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4 months ago
Should people suffering from diabetes indulge in a high-protein diet?

When we talk about diet management and diabetes, most of our discussions are limited to carbohydrates and fats. Seldom do we give any importance to proteins, the building blocks of our bodies. But turns out that if you are suffering from diabetes, incorporating protein into your diet makes it easier to deal with your fluctuating blood sugar levels and help in slow absorption of glucose in the body. In fact, protein intake is essential good for people suffering from type II diabetes. Did you know raw mango leaves can help deal with diabetes better?

In fact, dietary protein or a high-protein diet doesn’t spike the blood sugar levels like what a high-carbohydrate diet might do. Another reason to include protein in your diet is that it aids in the weight loss process. While high protein intake does not necessarily lead to weight loss directly, but in some cases, higher protein intake may reduce diabetes risk through weight loss. For individuals with type II diabetes, studies have shown that moderate weight loss (about 5 percent of body weight) is associated with decreased insulin resistance, improved measures of glycaemia and lipid profiles and reduced blood pressure. Here are few gym-safe rules to follow if you are a diabetic.

In fact, when you are counting calories and trying to lose weight, it is important that you keep the carbohydrate count low and increase your protein intake. When it comes to managing diabetes, diet and weight management are two aspects that help in this regard. So, including protein helps. ‘Moreover, protein intake helps to regulate liver functions as well and this improves insulin secretion for better dissemination of glucose to the cells,’ says Dhvani Shah, naturopath and sports nutritionist, Mumbai. Insulin is a protein chain or peptide hormone. There are 51 amino acids in an insulin molecule.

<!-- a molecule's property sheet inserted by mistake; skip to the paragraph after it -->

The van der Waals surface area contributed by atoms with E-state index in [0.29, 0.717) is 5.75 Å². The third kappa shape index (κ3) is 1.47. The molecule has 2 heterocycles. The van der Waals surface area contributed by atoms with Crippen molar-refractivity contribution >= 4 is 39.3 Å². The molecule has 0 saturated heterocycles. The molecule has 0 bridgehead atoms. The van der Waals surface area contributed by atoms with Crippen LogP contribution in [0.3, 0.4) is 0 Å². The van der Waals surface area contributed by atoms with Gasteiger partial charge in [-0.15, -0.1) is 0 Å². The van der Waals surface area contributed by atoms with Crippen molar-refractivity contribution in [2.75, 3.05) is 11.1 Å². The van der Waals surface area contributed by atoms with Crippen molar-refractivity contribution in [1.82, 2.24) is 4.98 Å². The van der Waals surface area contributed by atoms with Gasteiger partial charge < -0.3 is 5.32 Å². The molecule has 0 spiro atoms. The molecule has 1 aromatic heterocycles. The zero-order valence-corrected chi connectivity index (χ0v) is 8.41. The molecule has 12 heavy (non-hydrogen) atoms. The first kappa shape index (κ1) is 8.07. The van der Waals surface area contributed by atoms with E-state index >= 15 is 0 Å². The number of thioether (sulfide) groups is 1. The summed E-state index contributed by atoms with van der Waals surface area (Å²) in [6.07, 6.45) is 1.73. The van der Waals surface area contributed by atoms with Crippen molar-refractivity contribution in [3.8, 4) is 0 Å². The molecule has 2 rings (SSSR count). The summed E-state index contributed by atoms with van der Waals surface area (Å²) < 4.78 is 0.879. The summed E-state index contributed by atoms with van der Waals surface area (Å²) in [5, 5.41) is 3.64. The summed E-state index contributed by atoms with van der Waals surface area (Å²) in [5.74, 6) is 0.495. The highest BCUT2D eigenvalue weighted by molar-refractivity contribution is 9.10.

How much protein is too much?

About 45 to 50 percent of your caloric intake should come from carbohydrates, and the rest should come from fat. For a person who needs 2,000 calories per day needs about 75 to 100 grams protein per day. Now too much protein could be damaging to the kidneys too. In 2013 the American Diabetes Association (ADA) standards of care recommend an individualized approach to decision making with regard to protein intake and dietary macronutrient composition. Among individuals with impaired renal function, the ADA recommends reducing protein intake to 0.8—1.0 g/kg per day in earlier stages of chronic kidney disease (CKD) and to 0.8 g/kg per day in the later stages of CKD.

But if you have kidney malfunctioning or your routine urine test shows traces of protein then it could be a sign that you need to check your protein intake. Talk to your dietician or doctor to figure out exactly how much protein you can eat so that it doesn’t affect your kidneys.

What are the best sources of proteins for diabetics?

The best protein sources for diabetics would be oily fish, chicken, eggs and lean meat. Studies suggest that red meat and increase the risk of renal failure in diabetics. Vegetarian sources of protein are beans, pulses, legumes and soya.

Reference:

Beasley, J. M., & Wylie-Rosett, J. (2013). The Role of Dietary Proteins among Persons with Diabetes. Current Atherosclerosis Reports, 15(9), 10.1007/s11883—013—0348—2. http://doi.org/10.1007/s11883-013-0348-2

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